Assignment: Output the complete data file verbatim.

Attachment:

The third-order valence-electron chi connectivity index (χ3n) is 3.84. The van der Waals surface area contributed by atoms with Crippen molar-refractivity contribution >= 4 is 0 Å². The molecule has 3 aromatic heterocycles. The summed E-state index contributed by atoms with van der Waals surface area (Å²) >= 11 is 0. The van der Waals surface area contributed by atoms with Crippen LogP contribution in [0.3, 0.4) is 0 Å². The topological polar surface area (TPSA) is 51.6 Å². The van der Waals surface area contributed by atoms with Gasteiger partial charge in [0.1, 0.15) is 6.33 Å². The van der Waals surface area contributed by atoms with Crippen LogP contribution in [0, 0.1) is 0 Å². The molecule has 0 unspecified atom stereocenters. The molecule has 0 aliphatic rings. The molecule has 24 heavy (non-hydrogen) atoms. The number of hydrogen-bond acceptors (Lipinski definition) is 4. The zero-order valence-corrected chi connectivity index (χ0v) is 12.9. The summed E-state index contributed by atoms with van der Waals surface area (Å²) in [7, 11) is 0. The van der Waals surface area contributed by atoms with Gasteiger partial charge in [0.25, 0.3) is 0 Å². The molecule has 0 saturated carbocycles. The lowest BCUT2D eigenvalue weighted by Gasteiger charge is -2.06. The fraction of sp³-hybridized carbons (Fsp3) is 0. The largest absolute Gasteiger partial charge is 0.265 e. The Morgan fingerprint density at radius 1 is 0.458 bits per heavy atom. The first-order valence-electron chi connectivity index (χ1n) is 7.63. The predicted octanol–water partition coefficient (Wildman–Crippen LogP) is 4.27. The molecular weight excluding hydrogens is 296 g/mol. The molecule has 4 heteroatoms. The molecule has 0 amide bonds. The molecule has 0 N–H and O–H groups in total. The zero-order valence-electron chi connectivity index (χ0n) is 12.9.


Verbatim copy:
The third-order valence-electron chi connectivity index (χ3n) is 3.84. The van der Waals surface area contributed by atoms with Crippen molar-refractivity contribution >= 4 is 0 Å². The molecule has 3 aromatic heterocycles. The summed E-state index contributed by atoms with van der Waals surface area (Å²) >= 11 is 0. The van der Waals surface area contributed by atoms with Crippen LogP contribution in [0.3, 0.4) is 0 Å². The topological polar surface area (TPSA) is 51.6 Å². The van der Waals surface area contributed by atoms with Gasteiger partial charge in [0.1, 0.15) is 6.33 Å². The van der Waals surface area contributed by atoms with Crippen LogP contribution in [0, 0.1) is 0 Å². The molecule has 0 unspecified atom stereocenters. The molecule has 0 aliphatic rings. The molecule has 24 heavy (non-hydrogen) atoms. The number of hydrogen-bond acceptors (Lipinski definition) is 4. The zero-order valence-corrected chi connectivity index (χ0v) is 12.9. The summed E-state index contributed by atoms with van der Waals surface area (Å²) in [7, 11) is 0. The van der Waals surface area contributed by atoms with Gasteiger partial charge in [0.25, 0.3) is 0 Å². The molecule has 0 saturated carbocycles. The lowest BCUT2D eigenvalue weighted by Gasteiger charge is -2.06. The fraction of sp³-hybridized carbons (Fsp3) is 0. The largest absolute Gasteiger partial charge is 0.265 e. The Morgan fingerprint density at radius 1 is 0.458 bits per heavy atom. The first-order valence-electron chi connectivity index (χ1n) is 7.63. The predicted octanol–water partition coefficient (Wildman–Crippen LogP) is 4.27. The molecular weight excluding hydrogens is 296 g/mol. The molecule has 4 heteroatoms. The molecule has 0 amide bonds. The molecule has 0 N–H and O–H groups in total. The zero-order valence-electron chi connectivity index (χ0n) is 12.9.